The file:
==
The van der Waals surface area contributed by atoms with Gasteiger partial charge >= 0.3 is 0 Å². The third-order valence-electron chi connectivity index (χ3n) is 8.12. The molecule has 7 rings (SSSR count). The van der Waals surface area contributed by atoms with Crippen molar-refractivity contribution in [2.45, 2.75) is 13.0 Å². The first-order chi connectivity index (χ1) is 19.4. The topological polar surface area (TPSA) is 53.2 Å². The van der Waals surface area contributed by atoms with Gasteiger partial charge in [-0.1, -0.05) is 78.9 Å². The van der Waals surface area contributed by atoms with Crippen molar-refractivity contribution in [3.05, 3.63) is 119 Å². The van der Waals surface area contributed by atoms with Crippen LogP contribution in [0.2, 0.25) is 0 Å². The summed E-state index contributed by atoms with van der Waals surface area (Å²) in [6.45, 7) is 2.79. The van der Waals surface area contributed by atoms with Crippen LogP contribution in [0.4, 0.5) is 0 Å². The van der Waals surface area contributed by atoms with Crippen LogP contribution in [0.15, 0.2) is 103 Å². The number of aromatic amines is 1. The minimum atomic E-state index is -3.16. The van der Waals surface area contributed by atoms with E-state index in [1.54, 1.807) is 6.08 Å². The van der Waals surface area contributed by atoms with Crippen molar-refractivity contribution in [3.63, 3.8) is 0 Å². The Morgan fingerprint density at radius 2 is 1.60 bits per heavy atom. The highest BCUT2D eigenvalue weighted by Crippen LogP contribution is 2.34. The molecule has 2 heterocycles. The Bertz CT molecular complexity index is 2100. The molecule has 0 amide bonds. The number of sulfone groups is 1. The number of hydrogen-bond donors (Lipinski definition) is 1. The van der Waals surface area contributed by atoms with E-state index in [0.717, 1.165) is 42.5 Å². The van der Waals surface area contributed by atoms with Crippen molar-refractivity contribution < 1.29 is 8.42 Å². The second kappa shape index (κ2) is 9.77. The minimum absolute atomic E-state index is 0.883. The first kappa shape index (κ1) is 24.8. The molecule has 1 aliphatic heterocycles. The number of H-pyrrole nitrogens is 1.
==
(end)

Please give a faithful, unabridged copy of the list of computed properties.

The van der Waals surface area contributed by atoms with Gasteiger partial charge >= 0.3 is 0 Å². The third-order valence-electron chi connectivity index (χ3n) is 8.12. The molecule has 7 rings (SSSR count). The van der Waals surface area contributed by atoms with Crippen molar-refractivity contribution in [2.45, 2.75) is 13.0 Å². The first-order chi connectivity index (χ1) is 19.4. The topological polar surface area (TPSA) is 53.2 Å². The van der Waals surface area contributed by atoms with Gasteiger partial charge in [-0.1, -0.05) is 78.9 Å². The van der Waals surface area contributed by atoms with Crippen molar-refractivity contribution in [3.05, 3.63) is 119 Å². The van der Waals surface area contributed by atoms with Crippen LogP contribution in [0.2, 0.25) is 0 Å². The summed E-state index contributed by atoms with van der Waals surface area (Å²) in [6.45, 7) is 2.79. The van der Waals surface area contributed by atoms with Crippen LogP contribution in [0.4, 0.5) is 0 Å². The van der Waals surface area contributed by atoms with Crippen LogP contribution in [0.15, 0.2) is 103 Å². The number of aromatic amines is 1. The minimum atomic E-state index is -3.16. The van der Waals surface area contributed by atoms with E-state index in [1.54, 1.807) is 6.08 Å². The van der Waals surface area contributed by atoms with Crippen molar-refractivity contribution in [3.63, 3.8) is 0 Å². The Morgan fingerprint density at radius 2 is 1.60 bits per heavy atom. The highest BCUT2D eigenvalue weighted by Crippen LogP contribution is 2.34. The molecule has 2 heterocycles. The Bertz CT molecular complexity index is 2100. The molecule has 0 amide bonds. The number of sulfone groups is 1. The number of hydrogen-bond donors (Lipinski definition) is 1. The van der Waals surface area contributed by atoms with E-state index in [0.717, 1.165) is 42.5 Å². The van der Waals surface area contributed by atoms with Crippen molar-refractivity contribution < 1.29 is 8.42 Å². The second kappa shape index (κ2) is 9.77. The minimum absolute atomic E-state index is 0.883. The first kappa shape index (κ1) is 24.8. The molecule has 1 aliphatic heterocycles. The number of H-pyrrole nitrogens is 1.